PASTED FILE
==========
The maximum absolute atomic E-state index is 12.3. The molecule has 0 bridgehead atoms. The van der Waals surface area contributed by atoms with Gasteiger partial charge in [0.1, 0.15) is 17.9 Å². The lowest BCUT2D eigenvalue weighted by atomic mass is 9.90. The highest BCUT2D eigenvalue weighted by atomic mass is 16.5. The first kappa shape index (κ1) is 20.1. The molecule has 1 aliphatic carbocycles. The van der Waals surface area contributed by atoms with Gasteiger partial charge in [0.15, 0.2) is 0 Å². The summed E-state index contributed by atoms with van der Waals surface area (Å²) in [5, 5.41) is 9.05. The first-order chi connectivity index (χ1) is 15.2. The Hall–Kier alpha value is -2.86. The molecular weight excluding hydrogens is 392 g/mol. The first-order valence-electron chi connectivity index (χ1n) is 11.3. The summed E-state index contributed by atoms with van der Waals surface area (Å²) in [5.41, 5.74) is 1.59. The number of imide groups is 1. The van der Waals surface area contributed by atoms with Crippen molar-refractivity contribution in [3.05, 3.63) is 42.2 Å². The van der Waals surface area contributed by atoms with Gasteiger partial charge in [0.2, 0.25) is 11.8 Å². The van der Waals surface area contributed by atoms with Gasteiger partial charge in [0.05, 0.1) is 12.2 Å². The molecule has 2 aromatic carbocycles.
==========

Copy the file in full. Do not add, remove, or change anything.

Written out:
The maximum absolute atomic E-state index is 12.3. The molecule has 0 bridgehead atoms. The van der Waals surface area contributed by atoms with Gasteiger partial charge in [0.1, 0.15) is 17.9 Å². The lowest BCUT2D eigenvalue weighted by atomic mass is 9.90. The highest BCUT2D eigenvalue weighted by atomic mass is 16.5. The first kappa shape index (κ1) is 20.1. The molecule has 1 aliphatic carbocycles. The van der Waals surface area contributed by atoms with Gasteiger partial charge in [0.15, 0.2) is 0 Å². The summed E-state index contributed by atoms with van der Waals surface area (Å²) in [5, 5.41) is 9.05. The first-order chi connectivity index (χ1) is 15.2. The Hall–Kier alpha value is -2.86. The molecular weight excluding hydrogens is 392 g/mol. The first-order valence-electron chi connectivity index (χ1n) is 11.3. The summed E-state index contributed by atoms with van der Waals surface area (Å²) in [5.41, 5.74) is 1.59. The number of imide groups is 1. The van der Waals surface area contributed by atoms with Crippen molar-refractivity contribution in [3.05, 3.63) is 42.2 Å². The van der Waals surface area contributed by atoms with Gasteiger partial charge in [0.2, 0.25) is 11.8 Å². The van der Waals surface area contributed by atoms with Gasteiger partial charge in [0.05, 0.1) is 12.2 Å². The molecule has 2 aromatic carbocycles.